June 7, 2016, 10:46 #13 Member   Join Date: Nov 2013 Posts: 35 Rep Power: 12 Hi have also a questions regarding the conservative variables and the residuals (res[0], res[1],...): I have a 2D, unsteady (compressible), RANS (SA) case where I have a problematic behaviour of res[3]. My res[4] is always zero, so i guess this must be the momentum residual for z-direction. From the SU2-FAQ and this previous conversation, i know that: conservative1 = density; (mass conservation) conservative2, conservative3, conservative4 = x,y,z-momentum; (mom. conservation) conservative5 = energy (e. conservation) and the eddy viscosity So the intuitive thought would be: res[0} = density residual ??? res[1}, res[2}, res[3}= x,y,z-momentum residual ??? res[4} = residual of energy conservation ????? resturb[0} = must be eddy visc. But this doesn't make sense to my first conclusion that my residual res[4] , which is always zero must be for z-momentum. And also that i would have a non-zero residual for z-momentum, if res[3] would be the residual for z-momentum. So, my question is: which residual (res[0], res[1],...) corresponds to which quantity? I was not able to find any hint in the web....please help =)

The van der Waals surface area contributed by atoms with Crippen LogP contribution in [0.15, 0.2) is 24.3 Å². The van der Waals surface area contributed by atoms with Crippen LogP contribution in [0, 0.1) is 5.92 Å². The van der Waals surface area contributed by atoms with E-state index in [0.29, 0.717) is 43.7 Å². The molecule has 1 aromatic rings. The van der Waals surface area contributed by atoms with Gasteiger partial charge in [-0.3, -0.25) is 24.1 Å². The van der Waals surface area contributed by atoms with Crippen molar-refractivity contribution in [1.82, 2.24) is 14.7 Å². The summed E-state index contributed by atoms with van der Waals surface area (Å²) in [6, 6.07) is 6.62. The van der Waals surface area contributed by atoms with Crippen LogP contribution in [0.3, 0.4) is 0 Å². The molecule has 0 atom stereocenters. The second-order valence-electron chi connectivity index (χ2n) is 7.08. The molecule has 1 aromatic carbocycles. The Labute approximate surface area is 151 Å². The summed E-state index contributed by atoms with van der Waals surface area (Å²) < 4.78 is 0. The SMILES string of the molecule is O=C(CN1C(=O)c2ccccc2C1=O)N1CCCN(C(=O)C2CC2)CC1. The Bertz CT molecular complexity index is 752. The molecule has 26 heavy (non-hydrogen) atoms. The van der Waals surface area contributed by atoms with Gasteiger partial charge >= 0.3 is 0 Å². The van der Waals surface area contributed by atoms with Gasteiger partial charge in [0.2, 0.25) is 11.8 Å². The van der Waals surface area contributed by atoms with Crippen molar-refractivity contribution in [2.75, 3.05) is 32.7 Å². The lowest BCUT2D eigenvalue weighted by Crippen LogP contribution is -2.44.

June 12, 2016, 19:17
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Heather Kline
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 Originally Posted by beatlejuice Hi have also a questions regarding the conservative variables and the residuals (res[0], res[1],...): I have a 2D, unsteady (compressible), RANS (SA) case where I have a problematic behaviour of res[3]. My res[4] is always zero, so i guess this must be the momentum residual for z-direction. From the SU2-FAQ and this previous conversation, i know that: conservative1 = density; (mass conservation) conservative2, conservative3, conservative4 = x,y,z-momentum; (mom. conservation) conservative5 = energy (e. conservation) and the eddy viscosity So the intuitive thought would be: res[0} = density residual ??? res[1}, res[2}, res[3}= x,y,z-momentum residual ??? res[4} = residual of energy conservation ????? resturb[0} = must be eddy visc. But this doesn't make sense to my first conclusion that my residual res[4] , which is always zero must be for z-momentum. And also that i would have a non-zero residual for z-momentum, if res[3] would be the residual for z-momentum. So, my question is: which residual (res[0], res[1],...) corresponds to which quantity? I was not able to find any hint in the web....please help =)